Date and Time
Friday, October 28, 2011 from 5:30 p.m. to 7 p.m.
Joan B. Kroc Institute for Peace & Justice Theatre
San Diego, CA 92110
"Liberalism, Conservatism and the Tea Party: The Meaning of the 2012 Election"
The 2008 election looked like the end of a 28-year conservative era, and the dawn of a liberal one. The results of the 2010 election put this judgment in doubt. Liberalism seems less ascendant than liberals expected it to be, conservatism less dead than conservatives feared. This is partly thanks to the Tea Party—which raises its own questions about the future of conservative thought. So one can say that, as the 2012 election approaches, New Deal/Great Society liberalism is in trouble, and Reagan–Bush conservatism seems not up to the task as well. What are the alternative paths conservatism and liberalism might take? What about the populist and "constitutionalist" sentiments captured by the Tea Party? Could 2012 be an inflection point for American politics, like 1932 and 1980? And in what direction might we inflect? These and other questions—including issues of the role of the courts and the meaning of appeals to the Constitution—will be considered.
About the Speaker
William Kristol is editor of the influential Washington-based political magazine, The Weekly Standard. Widely recognized as one of the nation's leading political analysts and commentators, Kristol regularly appears on FOX News Sunday and FOX News Channel.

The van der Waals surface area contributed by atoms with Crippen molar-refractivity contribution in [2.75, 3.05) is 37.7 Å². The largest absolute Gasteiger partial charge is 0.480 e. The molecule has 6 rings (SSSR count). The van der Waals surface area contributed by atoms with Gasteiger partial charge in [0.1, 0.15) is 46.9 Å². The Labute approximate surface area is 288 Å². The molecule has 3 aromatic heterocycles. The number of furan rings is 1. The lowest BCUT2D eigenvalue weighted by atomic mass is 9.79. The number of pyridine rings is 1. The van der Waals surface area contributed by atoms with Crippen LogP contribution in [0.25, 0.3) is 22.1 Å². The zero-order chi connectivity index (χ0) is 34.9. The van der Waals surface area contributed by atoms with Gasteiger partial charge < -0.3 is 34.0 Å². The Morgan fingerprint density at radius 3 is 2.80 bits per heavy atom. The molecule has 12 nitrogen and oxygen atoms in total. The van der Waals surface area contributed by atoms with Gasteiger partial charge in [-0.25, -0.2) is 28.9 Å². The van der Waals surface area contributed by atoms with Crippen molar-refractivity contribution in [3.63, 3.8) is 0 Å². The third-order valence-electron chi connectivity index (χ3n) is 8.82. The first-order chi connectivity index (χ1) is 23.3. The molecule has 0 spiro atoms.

As an advocate for a strong American foreign policy, he pushed forward the foreign policy debate after September 11th and continues to be a prominent advocate for a strong U.S. foreign policy. He was a columnist for TIME magazine and The New York Times and now writes an occasional column for The Washington Post.
Before starting The Weekly Standard in 1995, Kristol led the Project for the Republican Future, where he helped shape the strategy that produced the 1994 Republican Congressional victory. Prior to that, Kristol served as chief of staff to vice president Dan Quayle during the first Bush administration and to Secretary of Education William Bennett under President Reagan. Before coming to Washington in 1985, Kristol taught politics at the University of Pennsylvania and Harvard's Kennedy School of Government.
Kristol is the co-author of The New York Times bestseller—The War Over Iraq: America's Mission and Saddam's Tyranny (2003). He also edited the well-received anthology The Weekly Standard, A Reader: 1995-2005 (2006) among other books.
Kristol is a recipient of the 2009 Bradley Prize, given in recognition of outstanding achievements that are consistent with the Bradley Foundation's mission devoted to strengthening American democratic capitalism and the institutions, principles and values that sustain and nurture it.
The University of San Diego School of Law is a State Board of California-approved MCLE provider and certifies that this activity is approved for MCLE credit in the amount of 1 hour of general credit.
About the Joan E. Bowes-James Madison Distinguished Speaker Series
Established by longtime La Jolla resident and civic activist Joan E. Bowes, the speaker series was created to promote the open exchange of ideas and to inspire law students and other members of the San Diego community. Bearing the name of James Madison—fourth president of the United States and "Father of the Constitution"—this annual series brings distinguished speakers from the fields of law, diplomacy, government and politics to the University of San Diego.